Dana Carpender, author of several low carb cookbooks, generously gave her time to be interviewed for this blog site. Over several posts she will be sharing her wisdom about the low carb lifestyle.
My first question: What do you eat on a typical day Dana?
Honestly? Leftovers. 🙂 What with trying recipes, and only two people in the house, I eat a lot of leftovers. The summer I wrote The Low Carb Barbecue Book I ate chicken or ribs for breakfast every day for weeks.
In the absence of leftovers? Probably an omelet for breakfast, especially if there are ripe avocados in the house; cheese-and-avocado omelet with chipotle hot sauce is a big favorite of mine. Dinner will be a fairly simple protein — chicken, steak, burgers, pork steaks, something like that, with a low carb vegetable or salad with it if we feel like it. I confess we don’t always bother. If I want just a little something, I might well have shirataki with a fatty sauce – or just butter and Parmesan.
This is, of course, when I’m not working on a book. If I am, it’s a wild card! It depends on what sort of book it is, what I have in the house, what idea I’ve had.
If I snack, it’s usually on nuts. I’ve snacked less and less as the years have gone by, and as I’ve deliberately increased fat as a fraction of my calories.
Perhaps the most notable thing is that I have long since slipped away from the three-meals-a-day format. I rarely eat more than two meals a day anymore; I’m just not hungry enough. I try to do some intermittent fasting, so I often don’t eat until noon or one — a good 16 hours after I ate the previous night — although I drink copious quantities of tea.
Long-time readers will note that this violates a previously stated rule to always eat breakfast. I no longer consider that a hard-and-fast rule, but rather one that depends on circumstance. If someone works away from the house in a place where carby garbage is available, like the donuts in the break room or the candy bars in the vending machine, then I feel breakfast is imperative, even if it’s just a couple of hard boiled eggs or individually wrapped cheese chunks grabbed on the way out of the house. This is especially true for those who are just starting out, and not yet solidly in the mindset of “this is how I eat.”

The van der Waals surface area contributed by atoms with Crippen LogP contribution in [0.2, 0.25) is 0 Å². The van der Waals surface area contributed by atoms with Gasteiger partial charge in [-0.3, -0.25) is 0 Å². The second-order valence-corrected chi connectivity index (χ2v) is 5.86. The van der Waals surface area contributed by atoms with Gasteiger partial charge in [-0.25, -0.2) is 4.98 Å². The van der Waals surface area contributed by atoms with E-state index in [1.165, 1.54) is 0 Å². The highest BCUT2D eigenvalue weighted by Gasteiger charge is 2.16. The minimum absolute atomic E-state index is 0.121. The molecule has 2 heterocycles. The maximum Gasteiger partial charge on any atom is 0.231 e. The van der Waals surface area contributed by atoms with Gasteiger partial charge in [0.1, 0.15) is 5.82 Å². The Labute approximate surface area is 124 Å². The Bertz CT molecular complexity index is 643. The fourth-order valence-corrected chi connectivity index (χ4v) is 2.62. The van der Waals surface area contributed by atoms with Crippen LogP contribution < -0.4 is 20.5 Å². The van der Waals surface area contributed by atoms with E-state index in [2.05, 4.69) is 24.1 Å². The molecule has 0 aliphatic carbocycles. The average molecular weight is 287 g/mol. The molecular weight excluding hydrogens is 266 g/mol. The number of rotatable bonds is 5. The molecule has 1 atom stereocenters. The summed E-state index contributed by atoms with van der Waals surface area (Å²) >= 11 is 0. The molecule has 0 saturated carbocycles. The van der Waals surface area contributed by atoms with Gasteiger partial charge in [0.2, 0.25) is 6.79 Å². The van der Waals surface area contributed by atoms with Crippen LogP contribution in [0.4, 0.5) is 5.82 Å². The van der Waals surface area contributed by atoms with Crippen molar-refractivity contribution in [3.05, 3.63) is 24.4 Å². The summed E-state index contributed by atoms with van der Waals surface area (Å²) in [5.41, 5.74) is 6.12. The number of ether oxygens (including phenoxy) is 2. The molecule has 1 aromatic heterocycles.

But if, like me, you have more time freedom, and have achieved a blissful lack of regard for starchy, sugary stuff, postponing breakfast until you’re genuinely hungry is a good way to work in some intermittent fasting.
Too, I’ve lost the idea that some foods are “breakfast foods,” while dinner needs to be a protein and two veg. I’m perfectly happy having leftover chicken and coleslaw for breakfast, or whatever happens to be kicking around the fridge. And I’ve certainly been known to eat eggs for dinner, or just make something snack-y, like Chicken Chips. (Chicken skin spread on the broiler rack and baked until crisp, then salted. Yum. I buy 10-pound bags of chicken skin from my speciality butcher.)
One other oddity: I don’t feel any need to snack during movies or television. It’s common for people to feel that there should be something they can munch on mindlessly for hours while consuming entertainment, but low carb foods don’t lend themselves to that. They’re filling. Eat a bucket of mixed nuts the size of even a small movie theater popcorn and you’ll make yourself sick. People need to get away from the idea of food as entertainment.